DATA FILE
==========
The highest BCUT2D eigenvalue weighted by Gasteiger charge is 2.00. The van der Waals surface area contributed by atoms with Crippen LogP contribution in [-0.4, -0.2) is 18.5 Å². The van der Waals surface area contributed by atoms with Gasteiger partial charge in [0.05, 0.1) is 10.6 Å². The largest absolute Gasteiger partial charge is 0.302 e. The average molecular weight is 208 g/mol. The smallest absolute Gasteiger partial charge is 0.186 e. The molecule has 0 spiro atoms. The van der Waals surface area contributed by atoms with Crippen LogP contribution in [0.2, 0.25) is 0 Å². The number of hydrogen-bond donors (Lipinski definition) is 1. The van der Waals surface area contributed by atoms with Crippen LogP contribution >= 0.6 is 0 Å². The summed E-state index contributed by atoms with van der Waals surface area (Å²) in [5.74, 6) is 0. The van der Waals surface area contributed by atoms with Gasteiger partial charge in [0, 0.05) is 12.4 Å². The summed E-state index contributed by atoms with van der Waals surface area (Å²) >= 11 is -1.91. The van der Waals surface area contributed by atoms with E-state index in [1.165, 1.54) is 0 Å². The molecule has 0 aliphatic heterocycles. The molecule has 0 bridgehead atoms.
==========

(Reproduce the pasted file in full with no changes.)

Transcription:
The highest BCUT2D eigenvalue weighted by Gasteiger charge is 2.00. The van der Waals surface area contributed by atoms with Crippen LogP contribution in [-0.4, -0.2) is 18.5 Å². The van der Waals surface area contributed by atoms with Gasteiger partial charge in [0.05, 0.1) is 10.6 Å². The largest absolute Gasteiger partial charge is 0.302 e. The average molecular weight is 208 g/mol. The smallest absolute Gasteiger partial charge is 0.186 e. The molecule has 0 spiro atoms. The van der Waals surface area contributed by atoms with Crippen LogP contribution in [0.2, 0.25) is 0 Å². The number of hydrogen-bond donors (Lipinski definition) is 1. The van der Waals surface area contributed by atoms with Crippen LogP contribution >= 0.6 is 0 Å². The summed E-state index contributed by atoms with van der Waals surface area (Å²) in [5.74, 6) is 0. The van der Waals surface area contributed by atoms with Gasteiger partial charge in [0, 0.05) is 12.4 Å². The summed E-state index contributed by atoms with van der Waals surface area (Å²) >= 11 is -1.91. The van der Waals surface area contributed by atoms with E-state index in [1.165, 1.54) is 0 Å². The molecule has 0 aliphatic heterocycles. The molecule has 0 bridgehead atoms.